This Lifestyle Factor Harms Gut Health as Much as Junk Food

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When we think of obesity, we tend to blame junk food, but diet isn’t the only culprit when it comes to weight gain. Discover the lifestyle factor that increases obesity-linked gut microbes.

We all know that junk food is harmful to our health. I recall some friends many years ago referring to cola as “gut rot” and probably for good reason. We all know that soda as well as other junk foods harm our gut health but new research shows that stress can be just as damaging to our gut health as junk food.

In the study, published in the medical journal Nature, researchers found that stress had a significant effect on changing gut microbes among female animals but not on males. The researchers explored the connections between obesity, stress, mood disorders, and gut microbes. They found that the gut microbes of lean female animals changed when they experienced stress to more closely resemble the varieties and volumes of microbes in obese mice. The male animals did not experience the same effect from stress.

As an aside: While stress did not have the adverse effect on males’ gut microbes, the researchers also explored the effects of a high fat diet on both female and male mice and they found that males were more likely to experience anxiety caused by eating a high fat diet. But, I digress.

The study shows us that stress, particularly when it becomes chronic, can cause us to gain weight or become obese, so it is imperative that we find coping methods for reducing stress in our lives. Obviously, there are many and some will be more effective than others depending on your unique personality, but here are a few of my favorites: deep breathing, venting with a trusted friend, changing jobs if it is job-related stress, changing homes if housing costs exceed our budget, meditation, exercise, getting out into nature, or into a hot bath with some stress-alleviating essential oils like lavender or vetiver.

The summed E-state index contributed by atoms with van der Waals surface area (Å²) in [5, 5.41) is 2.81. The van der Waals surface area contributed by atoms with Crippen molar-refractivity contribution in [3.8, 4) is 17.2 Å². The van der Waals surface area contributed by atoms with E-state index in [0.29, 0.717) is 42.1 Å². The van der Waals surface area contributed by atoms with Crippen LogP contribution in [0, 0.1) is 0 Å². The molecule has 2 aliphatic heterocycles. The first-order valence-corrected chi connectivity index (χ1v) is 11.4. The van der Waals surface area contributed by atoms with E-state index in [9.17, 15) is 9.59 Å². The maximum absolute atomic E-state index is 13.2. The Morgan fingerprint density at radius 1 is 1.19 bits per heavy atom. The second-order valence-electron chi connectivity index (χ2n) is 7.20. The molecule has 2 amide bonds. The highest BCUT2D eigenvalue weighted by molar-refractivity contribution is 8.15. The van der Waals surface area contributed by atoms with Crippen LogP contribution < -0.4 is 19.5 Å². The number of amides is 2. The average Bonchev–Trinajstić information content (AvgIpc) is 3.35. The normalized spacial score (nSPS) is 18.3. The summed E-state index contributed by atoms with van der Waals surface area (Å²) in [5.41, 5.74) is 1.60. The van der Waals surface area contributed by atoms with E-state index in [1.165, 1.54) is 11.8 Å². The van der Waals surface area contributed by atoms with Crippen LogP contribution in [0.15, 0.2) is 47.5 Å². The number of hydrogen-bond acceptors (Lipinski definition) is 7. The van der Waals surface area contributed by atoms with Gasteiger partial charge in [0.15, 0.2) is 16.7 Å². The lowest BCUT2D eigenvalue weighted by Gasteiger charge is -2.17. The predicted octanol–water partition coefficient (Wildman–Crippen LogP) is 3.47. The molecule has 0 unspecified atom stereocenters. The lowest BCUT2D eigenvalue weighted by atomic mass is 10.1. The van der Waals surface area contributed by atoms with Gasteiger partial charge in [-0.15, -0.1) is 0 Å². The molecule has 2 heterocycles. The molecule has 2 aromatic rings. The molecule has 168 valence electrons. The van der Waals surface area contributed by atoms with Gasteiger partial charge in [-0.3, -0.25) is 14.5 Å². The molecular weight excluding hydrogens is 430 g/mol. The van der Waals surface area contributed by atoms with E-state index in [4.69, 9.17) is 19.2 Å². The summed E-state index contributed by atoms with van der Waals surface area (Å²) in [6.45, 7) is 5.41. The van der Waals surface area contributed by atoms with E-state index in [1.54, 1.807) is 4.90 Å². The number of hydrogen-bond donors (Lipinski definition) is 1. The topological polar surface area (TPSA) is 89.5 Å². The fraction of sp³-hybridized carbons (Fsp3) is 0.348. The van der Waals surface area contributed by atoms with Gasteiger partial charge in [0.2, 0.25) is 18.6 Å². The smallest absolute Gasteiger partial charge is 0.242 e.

While few studies truly examine the ways that different things affect females versus males, this study demonstrates that this should be a consideration in future studies, because clearly there are major differences.

Additionally, the study gives us insight into how stress may be damaging humans, and that it may severely alter metabolism in women by transforming gut microbes to resemble the gut microbes found in obese women. Obviously, more studies need to be done, and human studies in particular, to determine the effects.

Having said that, there is a growing body of research that clearly demonstrate the link between gut microbes and obesity. Another study showed promising results in preventing and treating obesity and related metabolism disorders simply by changing the balance of intestinal flora in favor of the healthy probiotics found in many fermented foods.

In that study scientists examined the effects of administering probiotics and they found that the beneficial microbes balanced blood sugar levels (which in turn, reduces cravings for sweets and fatty foods but also the levels of fat storage hormones in the body). The probiotics also resulted in lower body weight, lower abdominal fat, lower cholesterol and triglyceride levels, all markers for improving obesity.

In addition to reducing the stress in your life as much as possible, you can also increase the variety of fermented foods in your diet to boost beneficial microbes. There are many excellent choices, including: vegan yogurt, sauerkraut (not the pasteurized varieties sold in most grocery stores), kimchi, and kombucha. By eating a range of fermented foods daily you’ll increase the number beneficial microbes in your intestines but also increase the diversity of microbes in favor of ones that promote a healthy weight and healthy body and mind.


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